Teachers’ Pet Shiraz
Teachers’ Pet shiraz is a name that we have been toying with for a while for one of our wines and this year we are making our first vintage!
On Sunday, Phil drove up to Shiraz Republic in Heathcote to meet the team and pick up 60kg of freshly picked grapes. They were more than happy to show him around the winery and offer a tasting of some of their wines. The 2010 Heathcote shiraz is particularly good! If you visit, say ‘hello’ to Brian and Spencer who run the show. Good luck trying to get out of there without being distracted by their lovely dog Annie though!
It’s also a photographers dream. There is all of the old farm machinery rusting away and their classic Bedford truck which is still in use around the vineyard
Step by Step
There are several stages to making a batch of wine, the first is de-MOGing. MOG means Material Other than Grapes which includes the leaves, stalks, bits of wood and of course spiders! It took us around an hour per 20kg box of grapes to clean them up, but we were pretty thorough. We would use a de-stemmer/crusher for batches any bigger than this. This handy machine does the hard work for you but will not remove those pesky bugs. They say it all adds to the flavour!
Next up is the crush. This can be done with a machine but we opted for the more traditional and fun method – feet! After a good scrub Andi jumped in and stomped all over the (mostly) spiderless grapes.
Here comes the science
We then needed to measure a number of things about the juice which will help us make decisions on the winemaking process:
- Baumé – Measures the density of the liquid and gives a good estimate of the final alcohol content
- pH – Measurement of the acidity of the grape juice – pH can be adjusted to give a more balanced wine. Having the ideal pH also means that the wine will more thoroughly ferment and be more resistant to microbes so will last longer in the bottle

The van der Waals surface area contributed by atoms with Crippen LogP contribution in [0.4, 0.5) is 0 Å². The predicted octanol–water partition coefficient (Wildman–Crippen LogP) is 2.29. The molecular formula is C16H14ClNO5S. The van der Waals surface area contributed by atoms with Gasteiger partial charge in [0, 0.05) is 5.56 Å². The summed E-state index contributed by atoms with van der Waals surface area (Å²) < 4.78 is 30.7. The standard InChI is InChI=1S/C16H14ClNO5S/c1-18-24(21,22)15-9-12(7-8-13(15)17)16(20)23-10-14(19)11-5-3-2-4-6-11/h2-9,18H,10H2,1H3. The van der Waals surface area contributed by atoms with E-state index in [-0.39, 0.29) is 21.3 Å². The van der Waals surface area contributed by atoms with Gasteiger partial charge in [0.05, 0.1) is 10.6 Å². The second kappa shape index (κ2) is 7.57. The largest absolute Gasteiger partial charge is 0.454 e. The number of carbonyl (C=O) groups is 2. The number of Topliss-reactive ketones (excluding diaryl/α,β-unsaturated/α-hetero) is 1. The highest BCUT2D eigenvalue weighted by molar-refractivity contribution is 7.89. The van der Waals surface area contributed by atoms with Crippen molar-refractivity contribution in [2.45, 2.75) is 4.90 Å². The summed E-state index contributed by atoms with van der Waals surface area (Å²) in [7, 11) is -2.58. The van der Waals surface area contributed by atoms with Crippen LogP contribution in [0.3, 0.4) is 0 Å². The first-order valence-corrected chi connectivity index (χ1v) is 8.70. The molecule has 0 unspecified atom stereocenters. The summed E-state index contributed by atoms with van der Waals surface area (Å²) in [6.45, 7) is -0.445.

- Temperature – Important as the temperature can affect the Baumé and pH readings
Our juice is very sweet and with quite low acidity so we balanced this out by adding 2 grams per litre of tartaric acid. We ended up with a nice balance between the sugars (Which will mostly turn to alcohol) and the acids so fingers crossed this will give us a nicely balanced wine at the end of the process!
We are being brave for our first vintage and aiming for a ‘natural ferment’. This means that we are relying on the natural yeasts present on the grapes to start the process. Natural ferments are less predictable, since its not possible to measure how much yeast is in the mix. They can result in more complex flavours in the finished wine though. Natural yeasts will rarely fully ferment a wine since they die off with low levels of alcohol. We will therefore add some cultured yeast in a few days depending on how things progress.
From here its a case of putting a lid on and waiting a couple of days for the fermentation to start!
More coming soon